Today at the World Urban Forum in Kuala Lumpur I went into three events, which spanned a wide range of themes and places.Each in its own way provoked thoughts.
Guest blogger, the distinguished Hungarian researcher and consultant, Iván Tosics, reflects on radical alternatives to address today's urban challenges.
Planners on an innovative post-graduate course in Zambia are being trained to understand how informal development operates and how to deliver pro-poor planning.
World Town Planning Day (8 November) was celebrated in Kabul by a national urban conference addressed by the President.
The authorities in Rome this week demolished the Ponte Mammolo informal settlement where some people have lived permanently for well over a decade. Claims that residents were given advanced notice of the arrival of the bulldozsrs are disputed. The migrations from North Africa into Italy have seen some 200 new and transient people living on a parking lot for tourist buses in front of the main settlement, as they make their way north in search of jobs.
Informal development is now penetrating the formerly exclusive suburbs of Harare, Zimbabwe's main city. lLike many colonial cities the early planning of Harare sought to segregate areas by class and ethnicity. However, urbanisation and poverty are now resulting in green spaces in low density suburbs becoming the focus for informal housing that brings the poor to the doorsteps of the rich.
Resilience of cities is the theme of the latest issue of the French publication of Villes en Développement edited by my old friend Marcel Belliot. As the preface notes, resilience is now central to "approaches and strategies of governments partnering urban development and of funders." It brings a holistic and interdisciplinary approach to understanding and managing urban development. There are articles about simulation of crises and responses to an earthquake disaster in Lima; efforts by Algiers to adapt to the consequences of climate change; emergency responses in South Sudan, a country particularly fragile and vulnerable to the risk of flooding; and how the French Development Agency (AFD) is bolstering the resilience of vulnerable neighbourhoods in Haiti and the Dominican Republic.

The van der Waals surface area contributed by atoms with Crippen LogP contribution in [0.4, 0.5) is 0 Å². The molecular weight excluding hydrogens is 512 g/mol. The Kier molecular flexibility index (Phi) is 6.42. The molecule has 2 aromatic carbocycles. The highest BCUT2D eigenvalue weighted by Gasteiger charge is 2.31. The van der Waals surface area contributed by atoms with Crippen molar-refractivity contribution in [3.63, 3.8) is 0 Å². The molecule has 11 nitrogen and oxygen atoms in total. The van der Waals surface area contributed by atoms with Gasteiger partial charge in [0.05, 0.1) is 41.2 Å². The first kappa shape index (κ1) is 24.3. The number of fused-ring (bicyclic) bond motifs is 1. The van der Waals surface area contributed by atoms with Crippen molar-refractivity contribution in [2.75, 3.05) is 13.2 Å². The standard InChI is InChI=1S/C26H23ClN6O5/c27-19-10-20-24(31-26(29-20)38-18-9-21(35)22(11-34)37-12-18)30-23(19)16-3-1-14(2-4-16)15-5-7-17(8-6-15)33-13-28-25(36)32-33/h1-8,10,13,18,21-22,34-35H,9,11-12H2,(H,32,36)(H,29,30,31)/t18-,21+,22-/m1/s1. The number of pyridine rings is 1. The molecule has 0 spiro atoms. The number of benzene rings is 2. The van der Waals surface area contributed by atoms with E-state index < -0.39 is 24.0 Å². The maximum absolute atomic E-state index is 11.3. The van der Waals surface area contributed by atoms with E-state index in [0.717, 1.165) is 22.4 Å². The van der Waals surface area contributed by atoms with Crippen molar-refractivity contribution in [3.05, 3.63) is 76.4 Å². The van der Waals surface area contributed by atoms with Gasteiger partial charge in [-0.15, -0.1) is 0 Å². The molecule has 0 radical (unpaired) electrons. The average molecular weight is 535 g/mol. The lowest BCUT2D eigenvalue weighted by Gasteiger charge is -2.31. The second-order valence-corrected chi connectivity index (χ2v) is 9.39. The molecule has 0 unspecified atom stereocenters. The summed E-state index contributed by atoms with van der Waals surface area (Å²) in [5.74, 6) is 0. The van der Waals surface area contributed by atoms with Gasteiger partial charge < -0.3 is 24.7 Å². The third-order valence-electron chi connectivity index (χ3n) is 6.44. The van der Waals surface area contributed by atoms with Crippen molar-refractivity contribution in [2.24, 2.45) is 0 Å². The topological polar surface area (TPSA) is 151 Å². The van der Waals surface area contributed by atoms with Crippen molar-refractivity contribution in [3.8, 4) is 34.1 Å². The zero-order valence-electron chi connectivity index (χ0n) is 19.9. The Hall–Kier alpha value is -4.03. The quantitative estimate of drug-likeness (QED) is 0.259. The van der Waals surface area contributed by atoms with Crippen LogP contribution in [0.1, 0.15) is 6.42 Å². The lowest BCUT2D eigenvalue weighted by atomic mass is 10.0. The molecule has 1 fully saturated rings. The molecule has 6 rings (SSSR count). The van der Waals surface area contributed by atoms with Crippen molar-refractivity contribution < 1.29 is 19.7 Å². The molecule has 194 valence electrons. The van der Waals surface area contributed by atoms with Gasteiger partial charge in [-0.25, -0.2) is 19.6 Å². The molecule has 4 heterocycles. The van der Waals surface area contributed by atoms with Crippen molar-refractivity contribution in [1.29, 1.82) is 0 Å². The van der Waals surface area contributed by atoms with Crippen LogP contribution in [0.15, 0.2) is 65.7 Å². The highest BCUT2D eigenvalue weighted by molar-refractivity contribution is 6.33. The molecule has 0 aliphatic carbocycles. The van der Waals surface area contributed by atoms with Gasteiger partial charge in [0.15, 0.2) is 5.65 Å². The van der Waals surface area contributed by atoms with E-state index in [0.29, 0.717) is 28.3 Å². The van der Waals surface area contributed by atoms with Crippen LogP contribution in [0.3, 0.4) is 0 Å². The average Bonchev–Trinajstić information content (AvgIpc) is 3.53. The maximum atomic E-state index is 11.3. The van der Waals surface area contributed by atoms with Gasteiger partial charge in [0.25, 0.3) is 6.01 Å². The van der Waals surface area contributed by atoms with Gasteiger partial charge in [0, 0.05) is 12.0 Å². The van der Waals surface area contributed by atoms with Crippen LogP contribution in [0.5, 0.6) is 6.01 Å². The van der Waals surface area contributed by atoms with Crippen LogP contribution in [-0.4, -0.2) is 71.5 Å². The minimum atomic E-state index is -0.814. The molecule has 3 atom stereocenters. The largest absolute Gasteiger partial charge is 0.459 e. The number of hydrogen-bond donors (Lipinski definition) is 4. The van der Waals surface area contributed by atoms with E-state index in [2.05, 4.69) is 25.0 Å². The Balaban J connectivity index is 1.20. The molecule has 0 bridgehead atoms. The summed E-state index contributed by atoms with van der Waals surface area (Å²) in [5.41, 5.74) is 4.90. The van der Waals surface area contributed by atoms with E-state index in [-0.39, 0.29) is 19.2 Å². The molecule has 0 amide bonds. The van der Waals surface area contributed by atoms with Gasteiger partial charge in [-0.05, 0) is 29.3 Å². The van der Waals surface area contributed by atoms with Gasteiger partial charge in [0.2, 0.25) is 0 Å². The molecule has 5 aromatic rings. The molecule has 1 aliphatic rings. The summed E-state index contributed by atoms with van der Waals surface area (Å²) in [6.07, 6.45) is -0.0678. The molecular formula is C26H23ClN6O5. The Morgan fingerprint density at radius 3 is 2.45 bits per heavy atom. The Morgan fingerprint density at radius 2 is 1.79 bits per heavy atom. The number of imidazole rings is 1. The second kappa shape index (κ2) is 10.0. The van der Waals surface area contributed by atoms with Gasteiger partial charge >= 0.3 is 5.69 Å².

This blog was first published on the Planning Resource website on 25 February 2011.
Aleppo has made it to the UNESCO World Heritage List. A historic crossroads location on trade routes that criss-crossed the Middle East and connected it to Asia and Europe generated the wealth to invest in the built environment. The result is some grand set-pieces, perhaps most noticeably the 12th century Great Mosque and the monumental 13th century Citadel. However, much of the character of the city comes from the intricate network of streets and suqs within the walled city.